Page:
The four finalists for this year’s $20,000 National Business Book Award were announced today: Double Double, by Douglas Hunter; Plutocrats: The Rise of the New Global Super-Rich and the Fall of Everyone Else, by Chrystia Freeland; The Power of Why, by Amanda Lang; and True North: A Life in the Music Business, by Bernie Finkelstein. PricewaterhouseCoopers and BMO Financial Group are co-sponsors of the award; The Globe and Mail is the media sponsor. The winner will be announced May 28. Following are reviews of all four books:
After reading Double Double there’s a good chance you’ll never casually grab a box of Timbits or nip into a drive-through lane for a breakfast sandwich again.
Instead, every future coffee run will leave you pondering the societal role of community gathering places, franchisee profit margins, proprietary coffee bean blends, the impact of shifting demographics on fast food trends, the significance of introducing WiFi to doughnut shops, corporate re-engagement strategies or maybe even how Tim Horton earned a 93 in Grade 9 geography.
Those are just a few of the many topics Douglas Hunter has painstakingly researched and analyzed with his encyclopedic enthusiasm for all things Tims.
While the narrative of Double Double can get cluttered with distracting detail, it provides a solid socioeconomic history of post-Second World War Canada refracted through the prism of Tim Hortons’ growth, success – and more recently – challenges. The early prototype of the fast food chain mirrors the development of Toronto’s first suburbs, the relative affluence created by a booming, post-war manufacturing sector, the proliferation of cars and an increasingly mobile population. All of these elements quickly converged to create new appetite for fast(er) food, greater convenience, increased discretionary spending – and a template for national expansion.
Like Tim Hortons, Double Double has something for everyone. For sport fans, there is insight into the very average lives led by Original Six hockey stars: Mr. Horton sold used cars before starting the Tim Hortons business to help make ends meet.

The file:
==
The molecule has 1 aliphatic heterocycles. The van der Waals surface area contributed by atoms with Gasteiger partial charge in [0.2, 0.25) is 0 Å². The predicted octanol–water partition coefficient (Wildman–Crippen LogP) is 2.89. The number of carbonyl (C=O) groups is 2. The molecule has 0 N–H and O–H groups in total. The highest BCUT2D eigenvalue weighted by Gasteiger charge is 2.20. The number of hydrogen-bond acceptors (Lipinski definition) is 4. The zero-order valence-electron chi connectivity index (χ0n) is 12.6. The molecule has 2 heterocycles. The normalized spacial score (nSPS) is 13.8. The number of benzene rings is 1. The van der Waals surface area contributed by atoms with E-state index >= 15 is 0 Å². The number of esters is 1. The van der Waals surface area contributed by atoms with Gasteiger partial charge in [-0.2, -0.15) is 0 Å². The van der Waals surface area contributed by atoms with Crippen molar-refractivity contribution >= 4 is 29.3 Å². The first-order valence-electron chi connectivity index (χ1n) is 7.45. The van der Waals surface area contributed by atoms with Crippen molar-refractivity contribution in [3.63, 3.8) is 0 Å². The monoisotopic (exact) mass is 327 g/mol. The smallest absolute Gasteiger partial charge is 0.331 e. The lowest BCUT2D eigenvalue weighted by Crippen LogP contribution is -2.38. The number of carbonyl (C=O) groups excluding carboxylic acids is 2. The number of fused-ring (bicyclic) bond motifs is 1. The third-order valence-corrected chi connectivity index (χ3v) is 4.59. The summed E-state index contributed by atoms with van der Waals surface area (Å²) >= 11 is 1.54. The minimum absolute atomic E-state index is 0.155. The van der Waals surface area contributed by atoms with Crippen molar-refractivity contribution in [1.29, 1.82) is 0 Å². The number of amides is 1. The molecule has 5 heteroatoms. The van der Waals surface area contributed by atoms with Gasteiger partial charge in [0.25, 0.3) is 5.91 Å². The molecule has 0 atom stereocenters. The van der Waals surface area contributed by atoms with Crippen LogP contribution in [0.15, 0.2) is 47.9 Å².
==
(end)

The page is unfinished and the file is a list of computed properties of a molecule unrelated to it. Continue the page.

For business junkies, the saga of the company’s efforts to establish a base in Manhattan addresses the perennial conundrum of why and how the expansion of so many established Canadian brands into the U.S. market so frequently fails.
Should Double Double inspire you to seek a Tims franchise, be warned: even if you meet the criteria, there are about 3,000 names ahead of you on the waiting list.
Plutocrats: The Rise of the New Global Super-Rich and the Fall of Everyone Else
To her credit, Chrystia Freeland has written a book about the growing divide between rich and poor without a hectoring agenda.
Instead of indignantly clattering on about the immorality and injustice of economic disparity – or, conversely, trying to justify it – she attempts to explain how the gap came to be and what it portends for both ends of the spectrum.
Her foundational thesis is that the world is currently experiencing two concurrent Gilded Ages in emerging and developing economies respectively.
The original Gilded Age (roughly 1887 to 1900) was the result of the Industrial Revolution and the shift from an agrarian to urban society. This time around, it’s being driven by the convergence of technology and globalization, amplified by the collapse of Communism and the rise of new market economies.
Today, as it was in the first Gilded Age, a limited segment of the population has extreme material success, while the fortunes of the majority are languishing or declining.
The “New Rich” are described as “hard working, highly educated, jet-setting meritocrats” who are “increasingly a nation unto themselves.”
Plutocrats explores how technology and globalization have combined to create unprecedented opportunities for these “superstars” who also command superstar premiums for their work.
The greatest challenge these international mercenaries face is to institutionalize the disruption that has spawned them. Most companies, according to Ms. Freeland, still respond to the seismic shifts that are taking place with “creative inertia.” In other words, they do the same thing as always – only more of it. And, she notes, “what works in ordinary times is a recipe for disaster in revolutionary ones.”